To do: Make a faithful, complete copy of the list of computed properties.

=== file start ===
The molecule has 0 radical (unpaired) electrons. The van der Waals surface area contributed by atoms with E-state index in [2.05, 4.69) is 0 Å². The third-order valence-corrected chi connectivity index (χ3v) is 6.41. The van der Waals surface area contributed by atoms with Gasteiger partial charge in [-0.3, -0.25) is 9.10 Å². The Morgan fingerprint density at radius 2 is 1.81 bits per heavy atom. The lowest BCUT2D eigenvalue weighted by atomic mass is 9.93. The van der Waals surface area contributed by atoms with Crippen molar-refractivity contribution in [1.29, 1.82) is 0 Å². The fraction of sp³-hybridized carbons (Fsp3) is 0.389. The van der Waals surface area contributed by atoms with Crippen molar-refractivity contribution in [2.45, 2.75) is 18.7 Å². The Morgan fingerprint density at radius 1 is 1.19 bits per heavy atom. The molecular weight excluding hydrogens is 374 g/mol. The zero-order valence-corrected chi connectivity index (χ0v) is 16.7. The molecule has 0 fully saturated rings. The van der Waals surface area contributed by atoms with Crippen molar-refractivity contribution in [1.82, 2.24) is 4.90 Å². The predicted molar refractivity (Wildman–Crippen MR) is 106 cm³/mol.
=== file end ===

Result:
The molecule has 0 radical (unpaired) electrons. The van der Waals surface area contributed by atoms with E-state index in [2.05, 4.69) is 0 Å². The third-order valence-corrected chi connectivity index (χ3v) is 6.41. The van der Waals surface area contributed by atoms with Gasteiger partial charge in [-0.3, -0.25) is 9.10 Å². The Morgan fingerprint density at radius 2 is 1.81 bits per heavy atom. The lowest BCUT2D eigenvalue weighted by atomic mass is 9.93. The van der Waals surface area contributed by atoms with Crippen molar-refractivity contribution in [1.29, 1.82) is 0 Å². The fraction of sp³-hybridized carbons (Fsp3) is 0.389. The van der Waals surface area contributed by atoms with Crippen molar-refractivity contribution in [2.45, 2.75) is 18.7 Å². The Morgan fingerprint density at radius 1 is 1.19 bits per heavy atom. The molecular weight excluding hydrogens is 374 g/mol. The zero-order valence-corrected chi connectivity index (χ0v) is 16.7. The molecule has 0 fully saturated rings. The van der Waals surface area contributed by atoms with Crippen molar-refractivity contribution in [1.82, 2.24) is 4.90 Å². The predicted molar refractivity (Wildman–Crippen MR) is 106 cm³/mol.